Whistleblower Yuliya Stepanova has launched a devastating attack on International Olympic Committee (IOC) President Thomas Bach and questioned whether he is the right person to lead the worldwide fight against doping.
Stepanova and her husband, Vitaly Stepanov, claim the IOC have offered them "no support" and have sought to use the situation only to benefit their "own position".
The Russians also that claim Bach and the IOC have deviated from their "zero tolerance" approach on doping.
Speaking from a secretive location via conference call, Stepanova, a former 800 metres runner, and her husband, an ex-employee of the Russian Anti-Doping Agency, dismissed Bach's claims that the IOC had done more to help them that any other body.
The couple revealed they have not heard anything from Bach since a short letter on July 29.
"Thomas Bach doesn’t know anything about our situation," said Stepanova.
"He never made an attempt to sort things out and understand anything.
"They simply say what is going to serve them.
"Yes, I admit I was part of that [Russian doping] system.
"However, I decided I know longer want to be part of this and I told the truth.
"Once again, the IOC or Thomas Bach do not try to understand our situation clearly - they simply take a position that’s going to be of their greatest benefit."
The pair had first approached the World Anti-Doping Agency (WADA) about allegations of state-sponsored doping in Russia.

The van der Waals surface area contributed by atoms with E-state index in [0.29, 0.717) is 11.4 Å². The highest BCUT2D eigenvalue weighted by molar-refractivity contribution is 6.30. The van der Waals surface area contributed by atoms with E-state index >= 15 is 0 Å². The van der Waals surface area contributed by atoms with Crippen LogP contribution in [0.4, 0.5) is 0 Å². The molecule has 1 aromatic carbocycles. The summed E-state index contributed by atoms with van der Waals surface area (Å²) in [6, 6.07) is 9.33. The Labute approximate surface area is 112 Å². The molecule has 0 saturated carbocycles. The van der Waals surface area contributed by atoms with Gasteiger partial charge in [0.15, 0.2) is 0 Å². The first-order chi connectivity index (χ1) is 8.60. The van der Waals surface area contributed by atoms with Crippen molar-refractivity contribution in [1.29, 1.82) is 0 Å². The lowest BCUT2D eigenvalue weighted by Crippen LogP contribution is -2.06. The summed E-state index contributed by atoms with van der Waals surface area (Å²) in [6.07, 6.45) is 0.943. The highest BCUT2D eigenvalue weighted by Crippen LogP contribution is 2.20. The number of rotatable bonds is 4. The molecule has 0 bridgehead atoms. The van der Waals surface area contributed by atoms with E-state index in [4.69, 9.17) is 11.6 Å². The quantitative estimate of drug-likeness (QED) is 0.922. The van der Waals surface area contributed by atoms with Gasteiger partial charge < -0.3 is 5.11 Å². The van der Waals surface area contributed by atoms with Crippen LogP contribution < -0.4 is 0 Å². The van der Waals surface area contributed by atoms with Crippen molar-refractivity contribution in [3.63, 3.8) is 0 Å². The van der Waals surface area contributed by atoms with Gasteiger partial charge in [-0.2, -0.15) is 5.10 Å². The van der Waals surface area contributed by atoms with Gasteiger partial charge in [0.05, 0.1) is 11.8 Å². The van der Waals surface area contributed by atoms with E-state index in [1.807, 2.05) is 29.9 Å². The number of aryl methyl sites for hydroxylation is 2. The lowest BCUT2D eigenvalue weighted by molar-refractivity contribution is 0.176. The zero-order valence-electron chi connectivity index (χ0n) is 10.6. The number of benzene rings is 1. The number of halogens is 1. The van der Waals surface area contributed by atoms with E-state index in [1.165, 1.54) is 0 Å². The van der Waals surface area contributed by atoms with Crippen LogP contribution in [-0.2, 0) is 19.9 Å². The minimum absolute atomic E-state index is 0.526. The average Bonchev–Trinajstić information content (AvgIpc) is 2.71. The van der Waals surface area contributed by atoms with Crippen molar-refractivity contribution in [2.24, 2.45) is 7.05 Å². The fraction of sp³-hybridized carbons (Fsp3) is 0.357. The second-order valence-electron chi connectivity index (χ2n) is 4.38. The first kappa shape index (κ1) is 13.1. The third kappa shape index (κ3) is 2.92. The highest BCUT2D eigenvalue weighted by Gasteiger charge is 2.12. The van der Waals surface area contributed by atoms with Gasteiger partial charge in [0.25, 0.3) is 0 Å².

But when they did not receive what they believed to be a satisfactory response they instead worked with German television channel ARD on a documentary.
After it was broadcast in December 2014 the International Association of Athletics Federations (IAAF) launched an investigation, which led to Russia being banned in November 2015.
Attempts to have the suspension lifted in time to compete here at the Olympic Games were unsuccessful.
The IAAF, however, recommended that Stepanova - who had previously served a two-year doping ban - be allowed to compete at Rio 2016 in the hope it would encourage more athletes to become whistleblowers.
The IOC, though, barred her from taking part.
This was, they claimed, due to her "long implication in a doping system" and that she "does not satisfy the ethical requirements for an athlete to enter the Olympic Games".
The couple were instead invited here to watch the Games, something they have dismissed as an "attempted bribe".
The IOC decision not to let Stepanova compete at Rio 2016 clashed with the views of the IAAF, WADA and much of the wider sports world.
Many claimed that the IOC had prioritised appeasing Russia over taking a firm stance.
IOC members Adam Pengilly, Richard Peterkin and Yang Yang all questioned the decision during the IOC Session here, with Pengilly claiming it has "harmed the fight against doping".
Stepanova and her husband are angry at Bach and doubts whether he should be leading the IOC.
"I do not know if such behavior is ethical," Stepanov said.
"But these people [Bach and other sports officials] should admit their mistakes and apologise.
"I do not know how ethically suitable Thomas Bach is, I only hope that he admits they have made mistakes."
The couple have been forced to move locations after both Stepanova's email address and her Anti-Doping Administration & Management System (ADAMS) online whereabouts account were hacked.
They concluded somebody was trying to find their location.
Both are considered traitors in Russia who allegedly have made slanderous allegations against the country.
"We are taking every measure possible [to protect ourselves]," Stepanova said.
"At the same time, we know that if somebody really wanted to do something to us, they would probably succeed.
"What I would like to say that if something happens to us, all of you should know it would not be an accident.
"We are very worried about our safety because we have a small child."